International news agencies suspended coverage of the Test series between India and England after Indian cricket authorities refused to lift restrictions on photo agencies.
News outlets including Agence France-Presse said they would not be filing any text or pictures from the four-match series after the Board of Cricket Control for India (BCCI) barred photo agencies such as Getty Images and Action Images.
English media organizations such as the Daily Telegraph and the Press Association also said they would support the protest.
“AFP deeply regrets the suspension of coverage of this important Test series as cricket fans will be deprived of stories and photos of the game they love,” the agency’s global news director Philippe Massonnet said in a statement.
“Unfortunately, the BCCI has chosen to substitute objective editorial coverage with in-house photography, a dangerous principle that AFP, like other international news agencies, simply cannot accept,” he said.
While the BCCI has only withheld accreditation from photo agencies, other news organizations fear the move sets a dangerous precedent.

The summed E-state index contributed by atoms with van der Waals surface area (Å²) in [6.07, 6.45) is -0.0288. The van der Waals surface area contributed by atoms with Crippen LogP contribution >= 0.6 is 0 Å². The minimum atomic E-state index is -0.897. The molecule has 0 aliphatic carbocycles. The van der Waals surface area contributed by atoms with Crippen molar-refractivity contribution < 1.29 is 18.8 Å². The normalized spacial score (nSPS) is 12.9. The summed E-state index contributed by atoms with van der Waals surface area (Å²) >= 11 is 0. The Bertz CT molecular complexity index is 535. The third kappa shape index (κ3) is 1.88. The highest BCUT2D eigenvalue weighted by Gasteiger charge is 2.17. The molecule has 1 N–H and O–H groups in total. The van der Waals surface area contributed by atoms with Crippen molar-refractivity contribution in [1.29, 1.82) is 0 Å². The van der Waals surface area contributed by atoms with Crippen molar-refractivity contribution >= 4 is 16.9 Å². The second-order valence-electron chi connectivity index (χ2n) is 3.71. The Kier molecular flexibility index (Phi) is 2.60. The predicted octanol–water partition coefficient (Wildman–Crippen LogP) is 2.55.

The BCCI is to make a limited number of its own images available during the series, which began in Ahmedabad yesterday.
The News Media Coalition, which represents a group of media organizations, has been leading the discussions with the BCCI.
It said other agencies including Reuters and the Associated Press had decided to halt their coverage in text and photo before the British press added their voice to the protests.
“Editors will be angered by this decision of the BCCI and confused by the motives,” said Bob Satchwell, executive director of Britain’s Society of Editors.
“They just want to do the best job they can for their cricket-loving readers by choosing from the best news material. By damaging the ability of the press to cover cricket, the good name of the game also risks damage,” he said.
India ended yesterday’s first day of the series on 323-4.
Additional reporting by staff writer